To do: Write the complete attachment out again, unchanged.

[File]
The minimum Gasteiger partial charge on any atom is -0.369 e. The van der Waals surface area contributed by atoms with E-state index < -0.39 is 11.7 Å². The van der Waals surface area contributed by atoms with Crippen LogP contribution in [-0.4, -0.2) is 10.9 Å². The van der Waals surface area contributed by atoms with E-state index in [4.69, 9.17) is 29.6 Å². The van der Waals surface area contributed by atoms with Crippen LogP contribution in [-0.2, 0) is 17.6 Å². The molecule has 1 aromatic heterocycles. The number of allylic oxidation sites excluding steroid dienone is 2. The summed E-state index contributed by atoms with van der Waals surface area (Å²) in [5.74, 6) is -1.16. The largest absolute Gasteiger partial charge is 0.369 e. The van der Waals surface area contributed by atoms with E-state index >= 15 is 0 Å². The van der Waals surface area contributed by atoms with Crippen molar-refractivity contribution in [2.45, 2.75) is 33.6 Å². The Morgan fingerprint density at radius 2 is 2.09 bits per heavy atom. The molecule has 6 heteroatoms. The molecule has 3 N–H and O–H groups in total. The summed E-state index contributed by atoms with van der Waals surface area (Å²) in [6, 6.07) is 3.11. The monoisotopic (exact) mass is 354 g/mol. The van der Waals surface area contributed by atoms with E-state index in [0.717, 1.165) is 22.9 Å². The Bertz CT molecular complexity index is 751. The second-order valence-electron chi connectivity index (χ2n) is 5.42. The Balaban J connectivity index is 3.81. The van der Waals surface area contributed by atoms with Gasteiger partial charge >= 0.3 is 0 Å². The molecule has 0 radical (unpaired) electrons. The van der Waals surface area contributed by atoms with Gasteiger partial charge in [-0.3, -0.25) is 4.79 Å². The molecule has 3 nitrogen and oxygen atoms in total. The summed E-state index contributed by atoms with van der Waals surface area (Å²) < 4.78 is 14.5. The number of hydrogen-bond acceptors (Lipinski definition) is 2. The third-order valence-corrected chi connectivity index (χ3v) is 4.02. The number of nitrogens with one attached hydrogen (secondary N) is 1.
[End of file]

The minimum Gasteiger partial charge on any atom is -0.369 e. The van der Waals surface area contributed by atoms with E-state index < -0.39 is 11.7 Å². The van der Waals surface area contributed by atoms with Crippen LogP contribution in [-0.4, -0.2) is 10.9 Å². The van der Waals surface area contributed by atoms with E-state index in [4.69, 9.17) is 29.6 Å². The van der Waals surface area contributed by atoms with Crippen LogP contribution in [-0.2, 0) is 17.6 Å². The molecule has 1 aromatic heterocycles. The number of allylic oxidation sites excluding steroid dienone is 2. The summed E-state index contributed by atoms with van der Waals surface area (Å²) in [5.74, 6) is -1.16. The largest absolute Gasteiger partial charge is 0.369 e. The van der Waals surface area contributed by atoms with E-state index >= 15 is 0 Å². The van der Waals surface area contributed by atoms with Crippen molar-refractivity contribution in [2.45, 2.75) is 33.6 Å². The Morgan fingerprint density at radius 2 is 2.09 bits per heavy atom. The molecule has 6 heteroatoms. The molecule has 3 N–H and O–H groups in total. The summed E-state index contributed by atoms with van der Waals surface area (Å²) in [6, 6.07) is 3.11. The monoisotopic (exact) mass is 354 g/mol. The van der Waals surface area contributed by atoms with E-state index in [0.717, 1.165) is 22.9 Å². The Bertz CT molecular complexity index is 751. The second-order valence-electron chi connectivity index (χ2n) is 5.42. The Balaban J connectivity index is 3.81. The van der Waals surface area contributed by atoms with Gasteiger partial charge >= 0.3 is 0 Å². The molecule has 0 radical (unpaired) electrons. The van der Waals surface area contributed by atoms with Gasteiger partial charge in [-0.3, -0.25) is 4.79 Å². The molecule has 3 nitrogen and oxygen atoms in total. The summed E-state index contributed by atoms with van der Waals surface area (Å²) < 4.78 is 14.5. The number of hydrogen-bond acceptors (Lipinski definition) is 2. The third-order valence-corrected chi connectivity index (χ3v) is 4.02. The number of nitrogens with one attached hydrogen (secondary N) is 1.